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Microsoft smashes Wall Street's expectations with $43bn sales bonanza
FY21 Q2 results buoyed by cloud demand, pandemic-driven IT focus
Microsoft far exceeded expectations for its second-quarter fiscal 2021 financial results, posting $43.1bn in revenue, an increase of 17 per cent.
With analysts anticipating only about $40.18bn on average, surprised investors snapped up company stock in after-hours trading, sending shares up about five per cent.
Satya Nadella, CEO of Microsoft, credited the better-than-expected earnings to "a second wave of digital transformation," which is a way of saying that pandemic-driven IT initiatives have spurred demand for Microsoft products and services.
CFO Amy Hood pointed to "accelerating demand for our differentiated offerings" as the reason for the growth of Microsoft's rent-a-computer, aka cloud, business.
The Windows-and-Azure biz's salient numbers, for the three months to December 31, were as follows:
- Revenue: $43.1bn, up 17 per cent.
- Operating income: $17.9bn, up 29 per cent.
- Net income: $15.5bn, up 33 per cent.
- Diluted earnings per share: $2.03, up 34 per cent.
Among Microsoft's business units, Productivity and Business Processes delivered $13.4bn, up 13 per cent. Within that segment:
- Office Commercial products and cloud services revenue grew 11 per cent.
- Office Consumer products and cloud services revenue increased 7 per cent.
- LinkedIn revenue rose 23 per cent.
- Dynamics products and cloud services revenue increased 21 per cent.
Microsoft's Intelligent Cloud group managed $14.6bn, an increase of 23 per cent. Within that segment:
- Server products and cloud services revenue grew 26 per cent, largely on the strength of Azure's 50 per cent revenue surge.
The company's More Personal Computing group managed $15.1bn, up 14 per cent. Within that segment:
- Windows OEM revenue rose 1 per cent.
- Windows Commercial products and cloud services revenue grew 10 per cent.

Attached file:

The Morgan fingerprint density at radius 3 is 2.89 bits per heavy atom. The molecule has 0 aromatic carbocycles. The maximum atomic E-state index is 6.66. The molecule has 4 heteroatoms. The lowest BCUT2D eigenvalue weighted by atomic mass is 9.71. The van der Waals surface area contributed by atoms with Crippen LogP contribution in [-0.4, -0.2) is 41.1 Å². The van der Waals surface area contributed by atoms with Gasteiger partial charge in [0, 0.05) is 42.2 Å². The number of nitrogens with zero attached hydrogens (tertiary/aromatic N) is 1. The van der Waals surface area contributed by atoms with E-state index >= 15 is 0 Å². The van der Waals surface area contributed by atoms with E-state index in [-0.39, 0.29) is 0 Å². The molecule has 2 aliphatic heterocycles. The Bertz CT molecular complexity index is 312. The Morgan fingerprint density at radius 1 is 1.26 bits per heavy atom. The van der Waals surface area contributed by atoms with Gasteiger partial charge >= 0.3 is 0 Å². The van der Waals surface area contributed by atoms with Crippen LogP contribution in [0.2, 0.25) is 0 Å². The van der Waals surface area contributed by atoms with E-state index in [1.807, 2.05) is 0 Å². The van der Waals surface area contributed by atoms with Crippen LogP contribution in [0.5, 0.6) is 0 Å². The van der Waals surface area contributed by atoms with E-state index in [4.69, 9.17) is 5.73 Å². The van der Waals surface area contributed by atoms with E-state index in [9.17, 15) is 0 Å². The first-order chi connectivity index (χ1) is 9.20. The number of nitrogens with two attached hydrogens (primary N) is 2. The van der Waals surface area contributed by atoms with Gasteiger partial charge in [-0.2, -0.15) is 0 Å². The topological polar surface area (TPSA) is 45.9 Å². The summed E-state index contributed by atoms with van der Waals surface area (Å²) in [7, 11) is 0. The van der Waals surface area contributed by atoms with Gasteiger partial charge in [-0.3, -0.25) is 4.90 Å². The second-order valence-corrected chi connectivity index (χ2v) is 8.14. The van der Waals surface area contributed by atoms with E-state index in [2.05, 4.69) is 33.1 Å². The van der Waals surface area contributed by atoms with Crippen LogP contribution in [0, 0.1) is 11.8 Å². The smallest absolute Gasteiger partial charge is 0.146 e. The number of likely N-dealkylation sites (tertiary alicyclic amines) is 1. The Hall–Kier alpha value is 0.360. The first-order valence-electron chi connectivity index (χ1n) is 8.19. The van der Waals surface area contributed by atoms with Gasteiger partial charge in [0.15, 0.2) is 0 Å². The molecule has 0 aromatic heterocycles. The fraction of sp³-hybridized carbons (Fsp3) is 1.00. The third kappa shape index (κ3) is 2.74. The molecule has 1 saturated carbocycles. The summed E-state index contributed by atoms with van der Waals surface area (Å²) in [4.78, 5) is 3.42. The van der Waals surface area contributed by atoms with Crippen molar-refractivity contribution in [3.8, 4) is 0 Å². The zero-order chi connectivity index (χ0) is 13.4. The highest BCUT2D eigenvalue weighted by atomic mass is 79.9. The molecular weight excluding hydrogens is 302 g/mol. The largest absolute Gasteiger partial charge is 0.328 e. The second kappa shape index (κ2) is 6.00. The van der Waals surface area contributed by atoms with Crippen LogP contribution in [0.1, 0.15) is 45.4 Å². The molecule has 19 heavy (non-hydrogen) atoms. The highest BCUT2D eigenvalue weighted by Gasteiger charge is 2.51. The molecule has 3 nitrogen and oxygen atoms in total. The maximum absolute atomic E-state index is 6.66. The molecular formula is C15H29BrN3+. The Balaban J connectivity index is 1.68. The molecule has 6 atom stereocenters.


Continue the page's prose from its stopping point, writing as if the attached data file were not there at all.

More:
- Xbox content and services revenue increased 40 per cent.
- Surface revenue rose 3 per cent
- Search advertising revenue grew 2 per cent, but that's excluding traffic acquisition costs.
On top of that, Microsoft sent $10bn back to shareholders during the quarter, in the form of dividends and share repurchasing.
"It was a record quarter, driven by our commercial cloud, which surpassed 16 billion in revenue up 34 per cent year over year," said Nadella during Microsoft's conference call for investors. "What we are witnessing is the dawn of a second wave of digital transformation sweeping every company, and every industry."
The earnings call, made available via Microsoft Teams, went silent for several minutes due to technical troubles in the midst of Nadella's prepared remarks, which is hardly a good look.
Nadella pointed to the recent SolarWinds attack – which took advantage of vulnerabilities in software like Microsoft's, among others – as a reminder how important security is to Redmond's customers. And he said those customers are increasingly turning to Microsoft for protection.
"Over the past 12 months, our security business revenue has surpassed 10 billion, up more than 40 percent," he said. "This milestone is a testament to the deep trust organizations placed in us."
In closing, Nadella said, "I'm energized by our increasing momentum and the expanding opportunity fueled by the structural change brought about by the rapid adoption of digital technology." ®